• HELECTRICITY
    • H04ELECTRIC COMMUNICATION TECHNIQUE
    • H04LTRANSMISSION OF DIGITAL INFORMATION, e.g. TELEGRAPHIC COMMUNICATION
    • H04L12/00Data switching networks
    • H04L12/64Hybrid switching systems
    • H04L12/6418Hybrid transport
    • H04L2012/6486Signalling Protocols
    • HELECTRICITY
    • H04ELECTRIC COMMUNICATION TECHNIQUE
    • H04MTELEPHONIC COMMUNICATION
    • H04M3/00Automatic or semi-automatic exchanges
    • H04M3/42Systems providing special services or facilities to subscribers
    • H04M3/428Arrangements for placing incoming calls on hold

Abstract

An apparatus for enabling the establishment of telephone calls between a packet switched network carrying data packets and a circuit switched network carrying telephone signals, comprises a first interface unit for connection to the circuit switched network; a second interface unit for connection to the packet switched network; a device for receiving signals at said first interface and converting them to data packets for transmission over the packet switched network and vice versa; and a processor for determining destination information from incoming signals or data packets on one network and setting up a call to a destination on the other network in response to the destination information.

Description

~18Q88~
INTERNET TELEPHONY GATEWAY
This invention relates to an Internet Telephony Gateway, and more particularly to a gateway for permitting telephone calls to be made from an ordinary telephone to a subscriber on the Internet.
The PSTN (Public Switch Telephone Network) has enabled subscribers to make telephone calls over switch circuits for many years. The circuits are established at the time of call setup and remain dedicated to the communicating subscribers for the duration of the call.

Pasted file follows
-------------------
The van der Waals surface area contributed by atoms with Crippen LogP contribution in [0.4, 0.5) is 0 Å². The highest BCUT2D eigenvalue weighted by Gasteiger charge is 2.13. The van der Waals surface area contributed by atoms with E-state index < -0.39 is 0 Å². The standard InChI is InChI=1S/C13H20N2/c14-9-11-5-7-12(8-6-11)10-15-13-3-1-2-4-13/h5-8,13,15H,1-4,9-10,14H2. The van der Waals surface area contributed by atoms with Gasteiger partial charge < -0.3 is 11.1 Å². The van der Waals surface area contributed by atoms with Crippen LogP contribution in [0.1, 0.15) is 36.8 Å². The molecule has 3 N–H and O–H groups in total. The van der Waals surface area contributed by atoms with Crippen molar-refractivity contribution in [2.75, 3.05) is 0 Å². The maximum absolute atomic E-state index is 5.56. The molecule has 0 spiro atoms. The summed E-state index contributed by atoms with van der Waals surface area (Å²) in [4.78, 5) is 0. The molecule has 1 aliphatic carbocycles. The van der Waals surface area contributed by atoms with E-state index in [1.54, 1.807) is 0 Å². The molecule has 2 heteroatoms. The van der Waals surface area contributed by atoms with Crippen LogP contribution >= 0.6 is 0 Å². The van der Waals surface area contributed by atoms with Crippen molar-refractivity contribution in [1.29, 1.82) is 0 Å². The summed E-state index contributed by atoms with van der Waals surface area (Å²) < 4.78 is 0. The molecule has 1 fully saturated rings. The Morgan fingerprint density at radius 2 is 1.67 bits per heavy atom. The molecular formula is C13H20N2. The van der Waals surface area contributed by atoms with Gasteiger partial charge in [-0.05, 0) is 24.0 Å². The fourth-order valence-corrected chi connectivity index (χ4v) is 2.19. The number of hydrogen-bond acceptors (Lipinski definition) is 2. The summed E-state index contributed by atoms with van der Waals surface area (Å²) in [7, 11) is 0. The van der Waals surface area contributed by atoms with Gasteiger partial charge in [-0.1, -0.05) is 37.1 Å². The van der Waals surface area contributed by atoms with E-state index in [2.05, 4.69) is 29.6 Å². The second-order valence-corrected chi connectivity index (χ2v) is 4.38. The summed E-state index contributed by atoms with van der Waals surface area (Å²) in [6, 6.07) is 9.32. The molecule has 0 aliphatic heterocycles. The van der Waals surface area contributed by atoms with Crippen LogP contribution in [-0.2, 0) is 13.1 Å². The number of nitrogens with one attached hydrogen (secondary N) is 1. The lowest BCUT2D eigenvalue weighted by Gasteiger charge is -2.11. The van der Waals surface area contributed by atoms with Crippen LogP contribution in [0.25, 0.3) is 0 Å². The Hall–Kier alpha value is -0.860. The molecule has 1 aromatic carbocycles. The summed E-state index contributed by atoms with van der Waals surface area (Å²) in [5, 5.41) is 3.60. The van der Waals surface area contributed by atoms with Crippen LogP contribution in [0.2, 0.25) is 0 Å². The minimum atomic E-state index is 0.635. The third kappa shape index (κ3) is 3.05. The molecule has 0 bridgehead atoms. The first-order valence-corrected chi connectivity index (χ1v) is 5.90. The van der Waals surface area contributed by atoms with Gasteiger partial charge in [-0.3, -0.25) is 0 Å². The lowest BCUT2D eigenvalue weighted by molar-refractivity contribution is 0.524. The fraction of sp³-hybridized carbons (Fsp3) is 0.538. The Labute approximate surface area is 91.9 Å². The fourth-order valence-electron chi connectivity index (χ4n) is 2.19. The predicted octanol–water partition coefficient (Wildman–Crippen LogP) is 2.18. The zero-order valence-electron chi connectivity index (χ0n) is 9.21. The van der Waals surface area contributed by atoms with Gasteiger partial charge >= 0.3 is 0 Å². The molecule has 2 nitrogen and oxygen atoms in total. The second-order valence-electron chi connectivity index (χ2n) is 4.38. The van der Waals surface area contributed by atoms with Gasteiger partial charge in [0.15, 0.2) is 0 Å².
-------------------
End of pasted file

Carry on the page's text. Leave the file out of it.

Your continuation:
More recently, the Internet has become a popular means of communication. The Internet consists of a multitude of interconnected networks each conforming to the TCP/IP
protocol suites, so that users on the network can communicate. Unlike the PSTN, the Internet is a packet switched network, i.e. one in which data is carried in individually addressed packets from the near end to the far end.
The Internet is convenient for non-time critical data, such as file transfer and E-mail, although recently it has become popular for real time applications. It has long been possible to communicate in real time over the Internet using "chat servers". In such an arrangement, users communicate by entering data on their computer keyboards in real time.
More recently, software has become available that in conjunction with an audio card permits audio to be exchanged in real time over the Internet. This enable subscribers to carry on "telephone conversations" in real time over the Internet.
The disadvantage of such software, however, is that it only enables communication between Internet subscribers. A

receiving subscriber must have his computer connected to the Internet and running the appropriate software in the receive mode. An Internet subscriber cannot communicate with an ordinary POTS (Plain Ordinary Telephone Service) subscriber on the PSTN.
An object of the invention is to alleviate this disadvantage.